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Spotlight on artisanal and small-scale miners in their time to shine

During a session in Nigeria Mining Week’s Digital Event, ‘Formalising ASM: The urgent need to formulate adequate policies’, panellists indirectly agreed that ASM will be a crucial element of building Nigeria’s economy as the country moves away from relying on a mono-economy.

Formalising ASM is crucial to this national ambition. In the current unregulated environment several issues surround the informal mining, such as:

  • Safety
  • Conflict
  • Child labour
  • Unmeasured volumes of final product

It is estimated that gold worth US$1.3 billion has been smuggled to Dubai in the last 24 months. This completes the dark, and largely unknown, path of the final product to market.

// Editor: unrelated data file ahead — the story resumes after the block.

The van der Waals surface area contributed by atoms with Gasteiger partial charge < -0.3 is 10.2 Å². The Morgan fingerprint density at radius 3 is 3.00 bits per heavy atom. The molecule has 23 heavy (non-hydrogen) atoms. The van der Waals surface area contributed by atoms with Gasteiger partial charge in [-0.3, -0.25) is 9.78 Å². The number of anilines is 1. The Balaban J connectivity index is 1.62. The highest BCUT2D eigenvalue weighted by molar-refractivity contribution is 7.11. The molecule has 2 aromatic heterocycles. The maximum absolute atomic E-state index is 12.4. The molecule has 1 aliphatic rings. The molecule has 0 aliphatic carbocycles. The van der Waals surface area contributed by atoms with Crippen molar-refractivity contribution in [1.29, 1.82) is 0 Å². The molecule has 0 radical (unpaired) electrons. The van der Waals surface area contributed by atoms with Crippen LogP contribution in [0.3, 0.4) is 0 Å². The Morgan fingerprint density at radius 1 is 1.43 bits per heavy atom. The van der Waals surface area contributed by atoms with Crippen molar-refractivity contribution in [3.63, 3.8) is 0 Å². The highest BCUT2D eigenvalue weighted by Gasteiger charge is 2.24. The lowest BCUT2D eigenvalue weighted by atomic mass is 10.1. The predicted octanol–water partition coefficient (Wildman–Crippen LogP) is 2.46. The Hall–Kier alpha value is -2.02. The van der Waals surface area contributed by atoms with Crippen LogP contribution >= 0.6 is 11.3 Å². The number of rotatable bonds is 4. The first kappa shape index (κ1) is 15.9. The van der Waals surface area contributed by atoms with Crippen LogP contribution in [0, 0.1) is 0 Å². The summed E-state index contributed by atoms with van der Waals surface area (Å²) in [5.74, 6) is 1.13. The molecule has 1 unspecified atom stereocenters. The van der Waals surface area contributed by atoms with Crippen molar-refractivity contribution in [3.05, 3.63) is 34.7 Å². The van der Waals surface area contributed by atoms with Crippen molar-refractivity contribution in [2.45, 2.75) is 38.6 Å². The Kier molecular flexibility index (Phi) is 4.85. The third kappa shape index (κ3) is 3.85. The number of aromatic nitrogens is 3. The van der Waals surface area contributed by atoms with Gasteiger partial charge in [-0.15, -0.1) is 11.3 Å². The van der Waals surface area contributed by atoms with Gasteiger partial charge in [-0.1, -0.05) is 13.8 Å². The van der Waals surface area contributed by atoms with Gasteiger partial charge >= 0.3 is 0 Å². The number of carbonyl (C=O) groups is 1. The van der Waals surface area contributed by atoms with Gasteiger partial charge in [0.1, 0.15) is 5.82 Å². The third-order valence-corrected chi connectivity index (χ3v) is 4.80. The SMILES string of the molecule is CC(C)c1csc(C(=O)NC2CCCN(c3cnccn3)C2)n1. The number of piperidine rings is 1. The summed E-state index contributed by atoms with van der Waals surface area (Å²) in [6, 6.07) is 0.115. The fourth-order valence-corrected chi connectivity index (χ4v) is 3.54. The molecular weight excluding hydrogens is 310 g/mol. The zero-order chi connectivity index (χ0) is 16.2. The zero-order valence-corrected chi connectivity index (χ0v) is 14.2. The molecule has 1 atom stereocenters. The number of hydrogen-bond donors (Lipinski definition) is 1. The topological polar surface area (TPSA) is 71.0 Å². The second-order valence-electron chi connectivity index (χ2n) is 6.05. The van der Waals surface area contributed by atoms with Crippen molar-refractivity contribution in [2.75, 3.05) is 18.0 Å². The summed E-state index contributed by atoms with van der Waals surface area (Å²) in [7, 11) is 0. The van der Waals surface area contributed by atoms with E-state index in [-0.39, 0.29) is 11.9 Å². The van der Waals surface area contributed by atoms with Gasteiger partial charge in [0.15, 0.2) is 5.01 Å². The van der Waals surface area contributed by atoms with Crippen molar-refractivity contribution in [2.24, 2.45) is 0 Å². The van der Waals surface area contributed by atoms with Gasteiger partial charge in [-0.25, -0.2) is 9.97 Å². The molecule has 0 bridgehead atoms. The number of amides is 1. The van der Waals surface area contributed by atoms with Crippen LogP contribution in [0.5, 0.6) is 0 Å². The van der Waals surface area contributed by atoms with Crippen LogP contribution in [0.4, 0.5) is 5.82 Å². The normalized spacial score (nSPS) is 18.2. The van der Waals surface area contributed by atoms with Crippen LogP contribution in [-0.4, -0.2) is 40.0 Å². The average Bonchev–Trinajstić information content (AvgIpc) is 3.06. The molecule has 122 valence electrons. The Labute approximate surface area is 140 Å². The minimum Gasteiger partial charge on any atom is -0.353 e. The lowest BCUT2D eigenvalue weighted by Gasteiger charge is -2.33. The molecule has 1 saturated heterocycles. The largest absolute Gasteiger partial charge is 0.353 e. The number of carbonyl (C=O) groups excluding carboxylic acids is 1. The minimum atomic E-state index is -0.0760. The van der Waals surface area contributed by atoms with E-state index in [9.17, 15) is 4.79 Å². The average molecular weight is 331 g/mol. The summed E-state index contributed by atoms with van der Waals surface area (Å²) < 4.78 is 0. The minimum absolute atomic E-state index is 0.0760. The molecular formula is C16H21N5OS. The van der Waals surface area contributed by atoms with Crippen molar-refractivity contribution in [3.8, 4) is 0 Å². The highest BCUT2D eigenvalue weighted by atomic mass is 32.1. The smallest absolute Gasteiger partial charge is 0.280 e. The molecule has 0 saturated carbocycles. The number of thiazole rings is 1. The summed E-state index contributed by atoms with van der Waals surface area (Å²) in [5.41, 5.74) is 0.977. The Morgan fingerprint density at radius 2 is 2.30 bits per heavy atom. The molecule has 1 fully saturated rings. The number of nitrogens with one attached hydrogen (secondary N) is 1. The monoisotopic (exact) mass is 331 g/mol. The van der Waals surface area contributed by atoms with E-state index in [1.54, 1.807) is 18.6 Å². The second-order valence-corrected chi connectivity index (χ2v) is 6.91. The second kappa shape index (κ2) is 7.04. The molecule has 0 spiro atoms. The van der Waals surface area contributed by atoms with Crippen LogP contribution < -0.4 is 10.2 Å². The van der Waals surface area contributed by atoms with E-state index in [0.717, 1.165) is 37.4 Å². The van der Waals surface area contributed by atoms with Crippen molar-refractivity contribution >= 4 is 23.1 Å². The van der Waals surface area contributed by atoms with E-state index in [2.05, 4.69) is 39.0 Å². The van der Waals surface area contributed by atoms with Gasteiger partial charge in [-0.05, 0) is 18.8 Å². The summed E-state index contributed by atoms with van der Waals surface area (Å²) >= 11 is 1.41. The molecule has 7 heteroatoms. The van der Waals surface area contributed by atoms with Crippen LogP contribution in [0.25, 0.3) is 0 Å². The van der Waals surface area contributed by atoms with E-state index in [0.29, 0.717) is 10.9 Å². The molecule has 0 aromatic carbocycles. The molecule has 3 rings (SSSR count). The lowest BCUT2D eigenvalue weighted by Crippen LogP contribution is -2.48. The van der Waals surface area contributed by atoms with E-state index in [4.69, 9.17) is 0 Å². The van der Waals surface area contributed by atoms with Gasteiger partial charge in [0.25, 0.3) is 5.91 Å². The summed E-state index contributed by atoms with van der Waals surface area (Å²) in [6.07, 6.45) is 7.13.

In addition, Nigeria has haemorrhaged significant value of tin and lead to illegal trading.

Informal exports indicate tremendous potential: $2.2-billion worth of gold, tin and lead illegally exported out of Nigeria from 2016-2018.

Throughout the digital event so far, participants have highlighted the vast economic value through mineral endowment estimated to be between US$700 billion to US$1 trillion.

Up to 60 Moz of gold falls into this estimate – a cause for concern as gold ASM has doubled in size in the last five years.

With this scenario laid out it has never been as clear that the future of mining in Nigeria, and indeed its role in building the economy, must be formalised as soon as possible.

A mining industry firing on all cylinders will unlock employment opportunities, higher levels of education and experience through adequate training and safer sites.

The public and private sectors have everything to gain through a collaborative singing from the hymn sheets, as they are inextricably linked by unsecured gains within ASM.